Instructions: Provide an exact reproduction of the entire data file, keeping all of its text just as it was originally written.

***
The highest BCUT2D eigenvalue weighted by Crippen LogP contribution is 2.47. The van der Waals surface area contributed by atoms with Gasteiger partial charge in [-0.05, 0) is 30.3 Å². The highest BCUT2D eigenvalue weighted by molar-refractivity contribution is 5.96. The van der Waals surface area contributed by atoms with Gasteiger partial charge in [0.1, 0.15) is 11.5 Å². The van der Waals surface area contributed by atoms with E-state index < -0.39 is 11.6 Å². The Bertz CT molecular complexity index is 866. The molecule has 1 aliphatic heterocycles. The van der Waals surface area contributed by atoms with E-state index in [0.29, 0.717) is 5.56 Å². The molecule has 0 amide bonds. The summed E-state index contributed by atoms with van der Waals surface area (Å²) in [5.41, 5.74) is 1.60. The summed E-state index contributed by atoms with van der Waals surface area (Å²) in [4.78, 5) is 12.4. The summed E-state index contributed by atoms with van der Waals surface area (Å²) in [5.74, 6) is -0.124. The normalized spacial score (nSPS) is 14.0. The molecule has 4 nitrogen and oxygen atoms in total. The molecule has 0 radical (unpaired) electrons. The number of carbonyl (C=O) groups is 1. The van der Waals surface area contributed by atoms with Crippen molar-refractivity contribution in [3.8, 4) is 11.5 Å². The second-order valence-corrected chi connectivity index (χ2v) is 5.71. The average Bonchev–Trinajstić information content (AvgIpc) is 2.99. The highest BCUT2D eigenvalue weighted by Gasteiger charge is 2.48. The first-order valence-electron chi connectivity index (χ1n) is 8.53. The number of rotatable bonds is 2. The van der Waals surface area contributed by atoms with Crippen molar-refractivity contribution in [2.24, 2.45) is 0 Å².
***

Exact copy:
The highest BCUT2D eigenvalue weighted by Crippen LogP contribution is 2.47. The van der Waals surface area contributed by atoms with Gasteiger partial charge in [-0.05, 0) is 30.3 Å². The highest BCUT2D eigenvalue weighted by molar-refractivity contribution is 5.96. The van der Waals surface area contributed by atoms with Gasteiger partial charge in [0.1, 0.15) is 11.5 Å². The van der Waals surface area contributed by atoms with E-state index < -0.39 is 11.6 Å². The Bertz CT molecular complexity index is 866. The molecule has 1 aliphatic heterocycles. The van der Waals surface area contributed by atoms with E-state index in [0.29, 0.717) is 5.56 Å². The molecule has 0 amide bonds. The summed E-state index contributed by atoms with van der Waals surface area (Å²) in [5.41, 5.74) is 1.60. The summed E-state index contributed by atoms with van der Waals surface area (Å²) in [4.78, 5) is 12.4. The summed E-state index contributed by atoms with van der Waals surface area (Å²) in [5.74, 6) is -0.124. The normalized spacial score (nSPS) is 14.0. The molecule has 4 nitrogen and oxygen atoms in total. The molecule has 0 radical (unpaired) electrons. The number of carbonyl (C=O) groups is 1. The van der Waals surface area contributed by atoms with Crippen molar-refractivity contribution in [3.8, 4) is 11.5 Å². The second-order valence-corrected chi connectivity index (χ2v) is 5.71. The average Bonchev–Trinajstić information content (AvgIpc) is 2.99. The highest BCUT2D eigenvalue weighted by Gasteiger charge is 2.48. The first-order valence-electron chi connectivity index (χ1n) is 8.53. The number of rotatable bonds is 2. The van der Waals surface area contributed by atoms with Crippen molar-refractivity contribution in [2.24, 2.45) is 0 Å².